In his article, Why I Run, Ryan Holiday writes:

“Running is how I face what I need to face. It’s when I turn everything else off and am forced to deal. It’s my time to meditate, it’s when I feel flow but not in a work or creative capacity.”

Exercise, too, can be a form of solitude if you let it.

Consider swapping out the group fitness class for a solo run. No music. No podcasts. Just you and your mind.

Or next time you’re lifting at the gym, don’t take your phone with you. Just lift. Use the rest time in between sets to do nothing. Let yourself be alone.

95% of my exercise is done completely alone. And it’s been this way for years, intentionally.

Would it be nice to go for a run while listening to music or a podcast? Yeah, it would. It would make it less boring. But I’m more convinced of the value of silence than the value of consumption—even if it’s an educational podcast.

There are not many opportunities to be alone in the modern world, especially if you work in an office and then come home to a family. Exercise is one of those opportunities. Don’t waste it.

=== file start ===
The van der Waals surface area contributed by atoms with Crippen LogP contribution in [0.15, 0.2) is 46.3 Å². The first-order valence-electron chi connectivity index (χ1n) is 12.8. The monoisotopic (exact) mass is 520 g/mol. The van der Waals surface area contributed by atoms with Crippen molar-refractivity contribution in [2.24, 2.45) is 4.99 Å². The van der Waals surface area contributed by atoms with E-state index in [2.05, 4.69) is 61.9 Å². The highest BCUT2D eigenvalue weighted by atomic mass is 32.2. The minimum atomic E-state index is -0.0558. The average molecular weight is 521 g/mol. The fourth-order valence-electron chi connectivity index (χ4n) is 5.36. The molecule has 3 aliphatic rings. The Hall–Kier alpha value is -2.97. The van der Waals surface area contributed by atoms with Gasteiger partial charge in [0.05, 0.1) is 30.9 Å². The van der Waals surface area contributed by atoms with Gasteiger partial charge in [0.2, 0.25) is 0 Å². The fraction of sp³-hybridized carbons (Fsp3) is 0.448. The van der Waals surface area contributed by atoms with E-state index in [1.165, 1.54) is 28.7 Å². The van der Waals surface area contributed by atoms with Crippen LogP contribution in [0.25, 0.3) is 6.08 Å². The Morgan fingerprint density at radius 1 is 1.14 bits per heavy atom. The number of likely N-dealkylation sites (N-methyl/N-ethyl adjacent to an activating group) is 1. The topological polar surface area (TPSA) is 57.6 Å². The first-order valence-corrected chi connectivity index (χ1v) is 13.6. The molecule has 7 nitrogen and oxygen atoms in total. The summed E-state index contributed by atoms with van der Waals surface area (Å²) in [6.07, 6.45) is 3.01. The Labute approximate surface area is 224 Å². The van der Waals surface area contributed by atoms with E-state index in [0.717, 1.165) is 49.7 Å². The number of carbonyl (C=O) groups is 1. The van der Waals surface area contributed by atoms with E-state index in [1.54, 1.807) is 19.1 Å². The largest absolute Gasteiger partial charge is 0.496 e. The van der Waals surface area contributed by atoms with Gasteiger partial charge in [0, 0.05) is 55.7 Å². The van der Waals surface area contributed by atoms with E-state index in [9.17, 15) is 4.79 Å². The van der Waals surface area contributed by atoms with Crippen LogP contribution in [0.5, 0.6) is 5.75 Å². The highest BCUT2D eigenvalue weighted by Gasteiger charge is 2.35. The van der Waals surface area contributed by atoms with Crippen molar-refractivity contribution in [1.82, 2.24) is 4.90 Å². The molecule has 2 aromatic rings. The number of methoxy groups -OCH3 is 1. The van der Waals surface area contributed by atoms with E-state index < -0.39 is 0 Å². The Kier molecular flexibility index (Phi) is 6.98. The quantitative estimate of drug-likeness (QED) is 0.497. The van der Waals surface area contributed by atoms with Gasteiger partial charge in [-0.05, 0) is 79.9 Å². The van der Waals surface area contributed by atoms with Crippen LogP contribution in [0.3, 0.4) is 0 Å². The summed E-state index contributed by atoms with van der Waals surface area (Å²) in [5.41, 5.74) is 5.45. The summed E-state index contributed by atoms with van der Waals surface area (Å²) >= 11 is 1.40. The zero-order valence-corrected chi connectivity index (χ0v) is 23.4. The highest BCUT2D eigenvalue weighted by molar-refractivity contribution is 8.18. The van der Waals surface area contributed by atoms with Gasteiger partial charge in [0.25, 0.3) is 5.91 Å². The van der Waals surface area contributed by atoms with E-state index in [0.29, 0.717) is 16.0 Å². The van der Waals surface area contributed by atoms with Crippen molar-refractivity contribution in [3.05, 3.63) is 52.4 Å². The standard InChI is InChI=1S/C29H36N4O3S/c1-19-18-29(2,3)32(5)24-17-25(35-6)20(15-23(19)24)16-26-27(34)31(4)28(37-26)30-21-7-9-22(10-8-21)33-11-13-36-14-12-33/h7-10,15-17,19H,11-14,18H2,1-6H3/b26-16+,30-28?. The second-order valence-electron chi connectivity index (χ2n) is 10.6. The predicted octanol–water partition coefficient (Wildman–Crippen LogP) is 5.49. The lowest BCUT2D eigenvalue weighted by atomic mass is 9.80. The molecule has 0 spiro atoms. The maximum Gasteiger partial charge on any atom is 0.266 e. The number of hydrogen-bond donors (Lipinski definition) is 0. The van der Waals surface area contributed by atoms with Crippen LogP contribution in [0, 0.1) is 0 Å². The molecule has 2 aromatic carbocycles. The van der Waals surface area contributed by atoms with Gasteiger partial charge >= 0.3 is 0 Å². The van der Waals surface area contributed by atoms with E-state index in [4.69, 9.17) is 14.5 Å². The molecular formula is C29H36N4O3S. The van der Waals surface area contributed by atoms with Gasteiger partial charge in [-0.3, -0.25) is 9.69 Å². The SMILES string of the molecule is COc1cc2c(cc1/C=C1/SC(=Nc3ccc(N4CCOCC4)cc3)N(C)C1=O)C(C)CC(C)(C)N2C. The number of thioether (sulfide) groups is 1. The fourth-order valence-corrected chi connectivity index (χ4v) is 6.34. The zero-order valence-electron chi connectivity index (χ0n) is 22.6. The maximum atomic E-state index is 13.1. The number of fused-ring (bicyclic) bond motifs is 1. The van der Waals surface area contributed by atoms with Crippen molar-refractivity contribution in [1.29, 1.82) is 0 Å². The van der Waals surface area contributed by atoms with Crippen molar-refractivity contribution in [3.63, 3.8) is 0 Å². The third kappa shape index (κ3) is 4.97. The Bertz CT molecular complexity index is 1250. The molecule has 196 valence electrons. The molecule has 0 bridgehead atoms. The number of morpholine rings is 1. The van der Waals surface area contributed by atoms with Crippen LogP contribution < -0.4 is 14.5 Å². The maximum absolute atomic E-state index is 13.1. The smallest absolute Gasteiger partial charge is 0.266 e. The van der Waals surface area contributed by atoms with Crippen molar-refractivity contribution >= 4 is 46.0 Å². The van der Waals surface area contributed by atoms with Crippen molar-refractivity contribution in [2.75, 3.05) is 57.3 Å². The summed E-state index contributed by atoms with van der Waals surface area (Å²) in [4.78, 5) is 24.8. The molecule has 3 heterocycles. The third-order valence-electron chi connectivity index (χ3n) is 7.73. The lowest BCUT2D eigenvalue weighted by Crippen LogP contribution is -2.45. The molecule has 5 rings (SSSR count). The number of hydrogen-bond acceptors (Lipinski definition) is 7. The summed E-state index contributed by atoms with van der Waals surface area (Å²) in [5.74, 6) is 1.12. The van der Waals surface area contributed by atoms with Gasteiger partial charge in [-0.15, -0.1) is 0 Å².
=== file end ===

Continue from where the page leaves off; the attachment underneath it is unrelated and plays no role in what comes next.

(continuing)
Solitude Retreats

In 2020 and 2021 I was working through several challenging business decisions. My need for “thinking” time was more important than ever.

And so, every couple months, I would go on “solitude retreats.”

I’d book a hotel or AirBnB somewhere for a weekend, by myself.

Sometimes I’d take a book if it was relevant to what I was working through. Other times, pen and paper.

I’d walk a lot and write a lot.

Even today, when the pressure comes on and I feel like I need space, I’ll take a solitude retreat.

Solitude Through The Day

Not all of us have the luxury of having our own cabin in the woods, or tower on the lake like Carl Jung.

But we can make minor, but powerful changes in our daily lives that enable us to spend more time in solitude.

Here are some ideas:

  • Carve out some solitude time in your day. Ideally in the morning before everyone else is up. Even if it’s just 10-15 mins. Use this time to think, reflect, journal, meditate, or pray. Use it to order your inner life.
  • Daily walks, alone.
  • Don’t listen to anything while driving. Just spend time with yourself.
  • Structure your days around deep work, as much as you can. Engage in productive solitude.